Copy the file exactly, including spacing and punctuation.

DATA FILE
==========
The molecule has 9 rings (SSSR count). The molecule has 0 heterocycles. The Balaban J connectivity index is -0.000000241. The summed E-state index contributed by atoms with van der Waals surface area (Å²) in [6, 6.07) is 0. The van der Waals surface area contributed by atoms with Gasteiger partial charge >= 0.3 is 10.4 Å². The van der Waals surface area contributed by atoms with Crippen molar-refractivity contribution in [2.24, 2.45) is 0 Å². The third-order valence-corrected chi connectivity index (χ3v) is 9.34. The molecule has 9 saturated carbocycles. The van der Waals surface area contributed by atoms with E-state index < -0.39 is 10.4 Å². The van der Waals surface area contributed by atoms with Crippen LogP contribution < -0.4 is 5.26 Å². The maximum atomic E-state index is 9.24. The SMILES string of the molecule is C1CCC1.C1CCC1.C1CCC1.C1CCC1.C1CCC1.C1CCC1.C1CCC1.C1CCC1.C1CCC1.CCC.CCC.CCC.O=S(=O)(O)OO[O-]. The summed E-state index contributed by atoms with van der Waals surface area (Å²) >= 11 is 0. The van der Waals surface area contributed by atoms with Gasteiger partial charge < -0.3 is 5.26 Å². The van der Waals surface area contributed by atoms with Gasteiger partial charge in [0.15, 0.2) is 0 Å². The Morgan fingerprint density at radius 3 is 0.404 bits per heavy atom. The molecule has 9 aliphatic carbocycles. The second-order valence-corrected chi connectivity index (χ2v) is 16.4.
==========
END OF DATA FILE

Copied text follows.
The molecule has 9 rings (SSSR count). The molecule has 0 heterocycles. The Balaban J connectivity index is -0.000000241. The summed E-state index contributed by atoms with van der Waals surface area (Å²) in [6, 6.07) is 0. The van der Waals surface area contributed by atoms with Gasteiger partial charge >= 0.3 is 10.4 Å². The van der Waals surface area contributed by atoms with Crippen molar-refractivity contribution in [2.24, 2.45) is 0 Å². The third-order valence-corrected chi connectivity index (χ3v) is 9.34. The molecule has 9 saturated carbocycles. The van der Waals surface area contributed by atoms with E-state index < -0.39 is 10.4 Å². The van der Waals surface area contributed by atoms with Crippen LogP contribution < -0.4 is 5.26 Å². The maximum atomic E-state index is 9.24. The SMILES string of the molecule is C1CCC1.C1CCC1.C1CCC1.C1CCC1.C1CCC1.C1CCC1.C1CCC1.C1CCC1.C1CCC1.CCC.CCC.CCC.O=S(=O)(O)OO[O-]. The summed E-state index contributed by atoms with van der Waals surface area (Å²) >= 11 is 0. The van der Waals surface area contributed by atoms with Gasteiger partial charge < -0.3 is 5.26 Å². The van der Waals surface area contributed by atoms with Gasteiger partial charge in [0.15, 0.2) is 0 Å². The Morgan fingerprint density at radius 3 is 0.404 bits per heavy atom. The molecule has 9 aliphatic carbocycles. The second-order valence-corrected chi connectivity index (χ2v) is 16.4.